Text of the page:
With the first year of Medicare Part D under their belts, fewer employers seem enthusiastic about taking the federal subsidy for retiree drug benefits, finds a new study by the International Society of Certified Employee Benefit Specialists, Brookfield, Wis.
Coming at a time of great uncertainty about the future of retiree benefits by major companies, the survey found most employers unsure of what they will do about the subsidy in 2007.
At the beginning of 2006, an earlier survey showed that employers sponsoring post-65 retiree medical programs were committed to maintaining the status quo with Medicare subsidies for the time being. However, 63% had not decided what they will do about Medicare Part D after 2006. The remaining 37% said they had made up their minds.
As for this year, 65% of respondents chose to continue their prescription drug plans and collect the federal subsidy in 2006.
Of those who had decided on a Part D strategy for 2007, 42% said they plan to maintain current benefits and collect the federal subsidy. The remainder indicated that they are considering a variety of alternative approaches–including 12% who said they plan to eliminate all retiree medical coverage or eliminate prescription drug coverage only.
In addition, 15% of companies said they planned to offer a supplemental prescription plan coordinated with Part D plans available in the market or to arrange to offer a specific Part D plan.
The survey also found the following:
o 82% of employers used their Part D subsidies last year solely to reduce their own health care costs, while 8% shared the cost savings with retirees and 6% used the subsidies solely to reduce retiree costs. The remainder used subsidies for other purposes.
o In general, employers liked the response of insurers, pharmacy benefit managers and other vendors that allied to market Part D plans.
o Most employers did not allow their participants to enroll in both a Medicare prescription drug plan (PDP) or a Medicare Advantage plan with prescription drugs and their company-sponsored drug benefit.
o In the future, most respondents show major uncertainties and concerns about prescription drug coverage for their Medicare-eligible population. The survey found 16% thought Part D would be repealed.
The well-known confusion of many beneficiaries about the profusion of plans showed the introduction of Part D did not go entirely smoothly, ISCEBS noted.
“Many retirees struggled with or were unable to use the Web tools made available by the government and insurers,” ISCEBS said in a report on the study. “In addition, most large employer PBMs [pharmacy benefit managers] appeared unprepared and reluctant to provide employer-arranged prescription drug plans.”
Enrollment was below projections after the program’s widely publicized start-up problems. The report points out, however, that enrollment doesn’t end until May 15 and that the Centers for Medicare and Medicaid Services is confident initial snags have been cleared.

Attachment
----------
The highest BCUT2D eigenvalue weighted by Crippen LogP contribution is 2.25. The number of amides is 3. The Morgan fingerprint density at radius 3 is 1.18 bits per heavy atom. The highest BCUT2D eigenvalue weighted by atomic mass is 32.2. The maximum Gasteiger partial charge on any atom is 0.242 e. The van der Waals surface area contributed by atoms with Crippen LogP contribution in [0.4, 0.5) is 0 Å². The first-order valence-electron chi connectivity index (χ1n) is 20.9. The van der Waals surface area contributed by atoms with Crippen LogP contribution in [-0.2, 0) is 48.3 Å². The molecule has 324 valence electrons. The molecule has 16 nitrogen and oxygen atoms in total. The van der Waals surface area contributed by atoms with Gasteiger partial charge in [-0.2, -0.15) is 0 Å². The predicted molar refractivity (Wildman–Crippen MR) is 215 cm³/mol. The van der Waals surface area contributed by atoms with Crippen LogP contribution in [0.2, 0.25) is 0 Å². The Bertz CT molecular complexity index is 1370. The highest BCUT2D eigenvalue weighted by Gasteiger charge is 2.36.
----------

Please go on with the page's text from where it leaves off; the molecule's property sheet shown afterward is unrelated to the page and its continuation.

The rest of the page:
About 20 carriers have entered the Medicare Part D market so far, in addition to those already offering Medicare Advantage private fee-for-service plans, which have been authorized since 1997, observes Wayne Wendling, director of research for ISCEBS. These plans are now more financially attractive to insurers as a result of increased federal reimbursements to Medicare Advantage plans under the Medicare Modernization Act.
What remains to be seen is whether the plans will continue to be profitable, Wendling cautions. He notes cutbacks in Medicare significantly eroded profits of companies offering Medicare Advantage plans in the past.
“A carrier has little control over reimbursement rates under the program, because those will be established by the federal government,” Wendling points out. “In the short run, there seems to be an opportunity. We’re not sure of how it will play out in the future because the cost of Medicare is growing.”
Sam Fleet, chief executive of National Employee Benefits Companies Inc., Warwick, R.I., thinks Medicare Part D offers major opportunities. He sees openings for brokers to design medical plans for large employers’ retiree populations that wrap around the Part D program, filling in coverage gaps.
“They need to focus on selling Medicare D plans,” Fleet says of health care plan brokers. “They’re calling employers and offering quotes, but they’re not telling the chief financial officers how a plan can solve their retiree medical benefit plan.”
Wendling points out, however, the retiree health care market is shrinking.
Surveys show only between 10% and 15% of large employers offer retiree health care, he notes. “Indications are it’s going to decline even more,” Wendling adds.
Rather than Medicare changes, he adds, a more pressing issue for many plan sponsors is accounting rule changes being considered by the Financial Accounting Standards Board for reporting post-retirement benefit liabilities on financial statements.
“If employers have to place estimates of retiree liabilities as a note on their balance sheet, there’d be even less willingness to provide these benefits,” Wendling says.
ISCEBS found 30% of employers surveyed believe the proposed changes would have a significant effect on expense volatility if they were adopted.
The survey, conducted in January, drew responses from 169 companies and nonprofit organizations.